Microsoft launched a public relations campaign in April promoting its users’ privacy as a high priority. In June, however, that claim was put to the test when former National Security Agency contractor Edward Snowden revealed the secret Internet surveillance program PRISM, in which Microsoft was named a participant.
A patent for the new Xbox published on Nov. 1 suggested that the attached motion-sensing device, Kinect, would be able to sense the number of users in a room and determine whether any copyright agreements were being violated.
Snowden’s revelations suggesting a possible Microsoft-NSA partnership, a partnership Microsoft has denied, stoked fears that the new device could be hijacked by the federal government to spy on its users.
A Microsoft spokesperson told The Daily Caller, however, that its users are in control of the device’s privacy settings and their personal data collected by the device.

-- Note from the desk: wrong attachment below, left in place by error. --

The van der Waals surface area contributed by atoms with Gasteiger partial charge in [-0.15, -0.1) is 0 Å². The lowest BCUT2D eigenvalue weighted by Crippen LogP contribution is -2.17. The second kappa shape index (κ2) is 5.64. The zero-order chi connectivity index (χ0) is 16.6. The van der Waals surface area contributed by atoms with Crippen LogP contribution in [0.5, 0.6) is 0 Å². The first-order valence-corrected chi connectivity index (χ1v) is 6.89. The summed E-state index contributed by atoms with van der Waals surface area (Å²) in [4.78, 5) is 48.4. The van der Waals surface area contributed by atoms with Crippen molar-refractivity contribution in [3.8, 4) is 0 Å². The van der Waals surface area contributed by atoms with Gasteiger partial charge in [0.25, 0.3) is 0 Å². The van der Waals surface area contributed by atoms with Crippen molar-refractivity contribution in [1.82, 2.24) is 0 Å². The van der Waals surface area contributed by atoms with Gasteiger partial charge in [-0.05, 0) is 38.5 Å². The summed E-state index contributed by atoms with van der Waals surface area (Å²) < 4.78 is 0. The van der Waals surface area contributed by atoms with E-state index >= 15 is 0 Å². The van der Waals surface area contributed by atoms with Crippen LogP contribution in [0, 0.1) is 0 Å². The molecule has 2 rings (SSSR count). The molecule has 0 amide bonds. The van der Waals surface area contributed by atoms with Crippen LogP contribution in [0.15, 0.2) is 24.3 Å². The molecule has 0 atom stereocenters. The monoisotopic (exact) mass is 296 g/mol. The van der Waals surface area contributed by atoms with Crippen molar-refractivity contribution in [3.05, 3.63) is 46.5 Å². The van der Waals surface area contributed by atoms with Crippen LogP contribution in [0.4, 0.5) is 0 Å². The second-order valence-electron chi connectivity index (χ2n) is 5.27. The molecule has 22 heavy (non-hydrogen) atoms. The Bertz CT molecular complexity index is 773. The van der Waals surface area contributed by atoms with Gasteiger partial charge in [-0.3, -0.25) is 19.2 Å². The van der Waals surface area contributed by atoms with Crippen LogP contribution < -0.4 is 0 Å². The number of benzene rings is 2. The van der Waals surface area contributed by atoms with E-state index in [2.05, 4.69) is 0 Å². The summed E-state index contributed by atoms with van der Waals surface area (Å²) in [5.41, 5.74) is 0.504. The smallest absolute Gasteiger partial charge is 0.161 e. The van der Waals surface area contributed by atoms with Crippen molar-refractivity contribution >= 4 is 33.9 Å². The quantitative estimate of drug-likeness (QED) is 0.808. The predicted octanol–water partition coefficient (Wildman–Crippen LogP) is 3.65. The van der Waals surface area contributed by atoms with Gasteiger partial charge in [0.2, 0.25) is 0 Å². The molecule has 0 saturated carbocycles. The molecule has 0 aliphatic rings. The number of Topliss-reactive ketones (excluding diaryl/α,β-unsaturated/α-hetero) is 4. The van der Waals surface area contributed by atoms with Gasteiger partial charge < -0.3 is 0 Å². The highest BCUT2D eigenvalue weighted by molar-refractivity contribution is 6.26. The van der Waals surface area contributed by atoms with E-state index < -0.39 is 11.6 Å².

Particularly, with regard to the Kinect, the spokesperson said, “You are in control of when Kinect is on or off.”
“If you don’t want the Kinect sensor on while playing games or enjoying your entertainment, you can turn it off,” said the spokesperson.
“You can also unplug the sensor and the console will continue to function, though you won’t be able to play a title that relies on Kinect or control the console with voice or gestures,” said the spokesperson.